Which brings the third thing that went wrong for the 49ers on the play. When Crawford breaks through his blocks, which should never have happened anyways, Gabbert chooses to scramble right.

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On his right, Gabbert is facing two Cowboys defensive lineman, free of any blocks, chasing him. On his right, there is, now on his knees, Hitchens being handled by Stanley.

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If Gabbert has chosen to run left at this exact moment, he would have had more room, and more options to throw too. He had Hyde, Celek and Kerleys route would have headed towards him over the middle. On the right there was more danger, and only Patton and Smith near the sideline.

This again shows Gabberts poor decision making, he chooses to run towards the oncoming pressure instead of away from it, and puts himself in a situation where his only legitimate option was a receiver short of the first down anyways.

Failing the fourth down pretty much ended the game. The Cowboys got the ball back and ran the clock out despite the 49ers two remaining time outs. This is just one of the many times already this season where Gabbert has costed the 49ers heavily, and with Kaepernick waiting in the wings, it seems that Chip Kelly made a mistake in choosing a quarterback this season.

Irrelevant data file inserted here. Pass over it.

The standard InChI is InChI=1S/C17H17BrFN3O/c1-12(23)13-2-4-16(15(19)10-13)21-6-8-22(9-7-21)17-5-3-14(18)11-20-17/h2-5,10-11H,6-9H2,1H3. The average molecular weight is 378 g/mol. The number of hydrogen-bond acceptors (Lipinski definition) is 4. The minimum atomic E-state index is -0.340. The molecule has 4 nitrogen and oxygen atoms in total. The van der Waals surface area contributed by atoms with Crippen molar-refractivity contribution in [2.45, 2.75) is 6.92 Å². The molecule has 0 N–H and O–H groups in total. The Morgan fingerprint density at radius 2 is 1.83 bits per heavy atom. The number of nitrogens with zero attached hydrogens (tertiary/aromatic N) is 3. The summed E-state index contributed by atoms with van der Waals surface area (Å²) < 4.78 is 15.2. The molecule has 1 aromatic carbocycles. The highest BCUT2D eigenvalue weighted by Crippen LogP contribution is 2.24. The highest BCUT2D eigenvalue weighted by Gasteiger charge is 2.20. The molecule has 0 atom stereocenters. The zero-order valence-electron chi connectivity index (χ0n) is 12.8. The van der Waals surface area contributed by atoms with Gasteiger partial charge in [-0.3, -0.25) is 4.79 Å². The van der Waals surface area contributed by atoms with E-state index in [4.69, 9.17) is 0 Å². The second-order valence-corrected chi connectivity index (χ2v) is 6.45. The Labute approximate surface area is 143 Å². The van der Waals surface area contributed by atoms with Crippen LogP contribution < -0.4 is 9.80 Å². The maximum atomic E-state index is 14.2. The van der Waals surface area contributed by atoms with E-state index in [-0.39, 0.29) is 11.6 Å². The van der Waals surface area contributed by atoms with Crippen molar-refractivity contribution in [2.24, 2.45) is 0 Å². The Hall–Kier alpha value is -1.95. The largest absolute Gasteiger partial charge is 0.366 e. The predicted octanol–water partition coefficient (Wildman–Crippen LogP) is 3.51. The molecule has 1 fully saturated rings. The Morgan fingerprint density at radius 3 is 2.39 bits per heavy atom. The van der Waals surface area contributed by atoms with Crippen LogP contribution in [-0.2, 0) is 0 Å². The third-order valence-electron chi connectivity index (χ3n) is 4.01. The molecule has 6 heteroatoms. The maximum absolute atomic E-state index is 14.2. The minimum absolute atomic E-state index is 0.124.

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Quickhit: AJ Green Does it Again

NFL, Quickhits

Mansur Shaheen

The Bengals A.J. Green went off against the Dolphins on Thursday night, catching 10 passes for 173 yards and a touchdown. His most exciting moment in a game full of highlight plays occurred about half way through the first quarter. Quarterback Andy Dalton evaded the Dolphins ferocious pass rush, scrambled to his left and delivered a beautiful pass to Green while on the run. On the other end of the pass, Green leaped over corner Xavien Howard and came down with an athletic catch for a 51 yard gain.

Cincinnati ran the same play here that they ran week one for a deep touchdown to Green, and yet again executed it near perfectly.

Just like against the Jets, the success of the play depended on Brandon LaFell attracting the safety’s attention. Miami Saftey Reshad Jones was forced to step up into coverage in order to cover LaFell’s crossing route over the middle, and was not available to help over the top. LaFell had so much space, though, because majority of the Dolphins players that backed into coverage were not covering anyone.

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The Dolphins stacked 8 players in the box pre-snap, including safety Isa Abdul-Quddus. Both Neville Hewitt and Kiko Alonso dropped into shallow zone coverage, but the only two receivers that ran routes on the play were way too deep for either to be a factor on the play. Edge rushed Jason Jones also dropped back to contain Dalton on the offenses right side in case he scrambled.